Fleur Adcock was born in New Zealand but spent her early childhood in England. At the end of the Second World War, she went back to New Zealand where she completed her studies, earning an MA degree in Classics. Soon after, she left for England where she continues to live to this day.
By training, Fleur Adcock was a classicist and this is reflected in the formal construction of her poems. Over the years her poems took on conversational tones, moving away from the formal and rigid structure. “For Heidi With Blue Hair” is one of the best examples of this shift. Here she sympathizes with her wayward niece who has broken a school rule by coloring her hair a startling blue.
Rather than deep seated metaphors, Fleur Adcock’s poems are marked by an undercurrent of sarcasm and irony. This poem, “For Heidi With Blue Hair” belongs to the period when she started experimenting with everyday language and informal structure. This poem, addressed to a head-strong niece, is sympathetic and understanding in tone. The coloured hair stands for small acts of rebellion which indicate the turmoil in the girl’s mind. She has just lost her mother, leaving her confused and unable to cope with the grief. Her father is understanding and tries to explain to the school authorities. The poet herself led an unconventional life which may have brought her into conflict with authority.
The poem plunges head long into its central image. A young girl has dyed her hair blue and for this, has been sent back home from school. The school authorities, represented by the headmistress are a befuddled lot. There is nothing in the rule book against dyed hair per se, but they object using the flimsy argument that blue is not one of the school colors. On his part, the father tells the headmistress that Heidi’s ‘act of rebellion’ needs to be seen merely as a hair style. Heidi is reassured by her father’s support. She is determined to keep her hair color which anyway is a permanent one that will not wash off. Heidi’s father does not wish to mention her mother’s death in this context nevertheless there are suggestions that the mental trauma Heidi is going through may have influenced her decision. The school has no strong arguments to make and they do not pursue the issue any further. However, the next day, in an act of solidarity, Heidi’s colored friend arrives in school with her hair dyed in school colors, turning the headmistress’s argument on its head.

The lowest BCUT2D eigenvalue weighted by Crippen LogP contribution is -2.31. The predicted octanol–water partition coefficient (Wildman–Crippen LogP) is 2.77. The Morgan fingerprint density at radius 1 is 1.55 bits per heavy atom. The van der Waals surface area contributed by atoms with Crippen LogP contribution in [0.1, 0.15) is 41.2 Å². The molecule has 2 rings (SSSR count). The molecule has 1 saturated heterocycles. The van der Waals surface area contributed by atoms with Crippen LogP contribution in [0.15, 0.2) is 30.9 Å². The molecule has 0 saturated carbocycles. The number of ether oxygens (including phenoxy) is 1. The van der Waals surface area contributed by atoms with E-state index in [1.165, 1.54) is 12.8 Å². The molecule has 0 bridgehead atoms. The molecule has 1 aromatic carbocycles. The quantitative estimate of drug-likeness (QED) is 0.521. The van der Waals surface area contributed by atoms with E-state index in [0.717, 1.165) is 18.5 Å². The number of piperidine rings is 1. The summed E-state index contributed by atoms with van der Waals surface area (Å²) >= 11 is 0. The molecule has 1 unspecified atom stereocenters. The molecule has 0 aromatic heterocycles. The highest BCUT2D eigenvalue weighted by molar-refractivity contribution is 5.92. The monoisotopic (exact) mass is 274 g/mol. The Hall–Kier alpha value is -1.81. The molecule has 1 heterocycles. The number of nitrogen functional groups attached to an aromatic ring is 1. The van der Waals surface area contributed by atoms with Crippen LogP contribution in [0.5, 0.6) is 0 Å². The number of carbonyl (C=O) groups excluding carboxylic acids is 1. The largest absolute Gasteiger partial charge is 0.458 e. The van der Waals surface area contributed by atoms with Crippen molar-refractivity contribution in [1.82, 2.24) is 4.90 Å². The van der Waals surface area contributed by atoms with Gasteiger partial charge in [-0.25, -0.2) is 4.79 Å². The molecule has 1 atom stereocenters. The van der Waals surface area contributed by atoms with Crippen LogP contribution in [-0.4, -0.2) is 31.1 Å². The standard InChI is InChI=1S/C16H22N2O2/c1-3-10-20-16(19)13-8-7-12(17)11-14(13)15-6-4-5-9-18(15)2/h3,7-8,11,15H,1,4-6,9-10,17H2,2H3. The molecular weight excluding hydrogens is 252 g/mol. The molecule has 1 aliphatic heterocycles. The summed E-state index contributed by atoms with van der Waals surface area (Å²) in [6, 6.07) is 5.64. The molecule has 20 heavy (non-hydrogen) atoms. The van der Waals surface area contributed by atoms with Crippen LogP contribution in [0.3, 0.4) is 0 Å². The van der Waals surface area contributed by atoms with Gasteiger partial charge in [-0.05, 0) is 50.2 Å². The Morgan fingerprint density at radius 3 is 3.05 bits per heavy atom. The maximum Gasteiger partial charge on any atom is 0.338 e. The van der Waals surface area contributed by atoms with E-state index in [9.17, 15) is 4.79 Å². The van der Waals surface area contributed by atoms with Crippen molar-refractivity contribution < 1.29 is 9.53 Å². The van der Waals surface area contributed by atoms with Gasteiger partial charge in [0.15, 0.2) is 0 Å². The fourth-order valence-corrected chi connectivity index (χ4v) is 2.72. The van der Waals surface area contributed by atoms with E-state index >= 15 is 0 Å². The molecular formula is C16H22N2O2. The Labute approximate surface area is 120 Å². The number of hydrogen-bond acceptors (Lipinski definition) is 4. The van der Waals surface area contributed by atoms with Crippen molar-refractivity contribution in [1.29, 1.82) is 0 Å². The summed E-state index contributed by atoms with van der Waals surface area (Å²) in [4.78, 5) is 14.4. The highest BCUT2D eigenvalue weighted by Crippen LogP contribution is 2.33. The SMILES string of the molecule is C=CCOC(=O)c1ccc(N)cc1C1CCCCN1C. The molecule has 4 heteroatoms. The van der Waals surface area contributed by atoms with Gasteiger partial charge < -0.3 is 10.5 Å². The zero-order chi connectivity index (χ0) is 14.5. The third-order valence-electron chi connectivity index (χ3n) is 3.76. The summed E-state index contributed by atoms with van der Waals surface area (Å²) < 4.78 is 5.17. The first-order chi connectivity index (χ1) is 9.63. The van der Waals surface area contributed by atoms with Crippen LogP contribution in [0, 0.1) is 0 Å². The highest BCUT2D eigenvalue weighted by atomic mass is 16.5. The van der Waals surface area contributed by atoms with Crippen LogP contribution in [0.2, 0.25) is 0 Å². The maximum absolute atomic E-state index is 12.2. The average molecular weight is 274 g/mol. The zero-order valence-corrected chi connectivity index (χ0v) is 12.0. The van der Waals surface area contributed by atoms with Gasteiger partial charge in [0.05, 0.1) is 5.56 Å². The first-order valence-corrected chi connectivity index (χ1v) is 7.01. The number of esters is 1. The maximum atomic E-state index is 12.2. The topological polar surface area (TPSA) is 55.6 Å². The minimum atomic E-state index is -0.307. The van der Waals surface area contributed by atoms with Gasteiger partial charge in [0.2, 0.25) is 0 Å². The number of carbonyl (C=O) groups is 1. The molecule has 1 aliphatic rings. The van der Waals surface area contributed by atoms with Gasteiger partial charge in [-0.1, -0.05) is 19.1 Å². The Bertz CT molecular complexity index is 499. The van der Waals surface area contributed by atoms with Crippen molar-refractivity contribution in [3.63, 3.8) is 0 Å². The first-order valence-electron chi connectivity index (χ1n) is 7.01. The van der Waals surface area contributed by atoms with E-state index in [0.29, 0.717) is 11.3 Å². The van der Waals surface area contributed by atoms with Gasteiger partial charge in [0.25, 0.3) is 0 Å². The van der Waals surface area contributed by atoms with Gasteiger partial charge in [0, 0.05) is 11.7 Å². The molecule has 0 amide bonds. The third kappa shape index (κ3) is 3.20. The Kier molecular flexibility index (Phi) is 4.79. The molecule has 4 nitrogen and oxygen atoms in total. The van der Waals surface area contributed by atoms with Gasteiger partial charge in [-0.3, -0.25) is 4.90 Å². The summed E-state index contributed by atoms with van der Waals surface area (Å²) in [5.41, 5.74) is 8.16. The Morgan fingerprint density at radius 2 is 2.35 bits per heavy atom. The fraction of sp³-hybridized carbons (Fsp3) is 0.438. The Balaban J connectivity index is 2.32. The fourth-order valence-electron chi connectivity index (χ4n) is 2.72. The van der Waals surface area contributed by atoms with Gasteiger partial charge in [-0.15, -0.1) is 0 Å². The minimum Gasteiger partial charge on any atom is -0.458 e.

Heidi has dyed her hair ultramarine and cut it in spikes. For this act of defiance she is sent back home.
The headmistress’s argument is that though coloring of hair was not specifically forbidden, Heidi had do so in blue which was not a school color. This argument, which is almost farcical in nature, shows that the school’s rules are arbitrary.
Bach home, Heidi is in tears but her father stands up for her, remonstrating with the school that Heidi is not against authority and the blue hair is just a style statement. This support from her father cheers up Heidi who dries her eyes which are also not in school color, incidentally.
Heidi’s father further tells the headmistress that Heidi’s decision to color her hair was not her own but one made after consulting her father. They had not found anything in the rule book that prohibited it expressly. By now, Heidi has recovered sufficiently enough to say the hair color was an expensive one that would not wash off even if she had wanted to.
The father desists from mentioning Heidi’s mother’s demise as an explanation but somewhere behind his arguments, its presence can be felt. The school cannot say anything further and it does not pursue it any further.
The next day, Heidi’s colored friend comes to school with her hair dyed in precise school colors. This is delicious irony. She turns the headmistress’s argument on its head.
Using everyday language, the poet weaves issues like friendship, solidarity, parental support, family relationships, school life and authority which are important issues in an adolescent’s life into the poem. Independence and individuality are important to all human beings. Suppressing it with a show of authority does not help. The father is quietly supportive of his daughter. For Heidi, who is coping with the loss of her mother, this support and the solidarity shown by a friend would have been invaluable.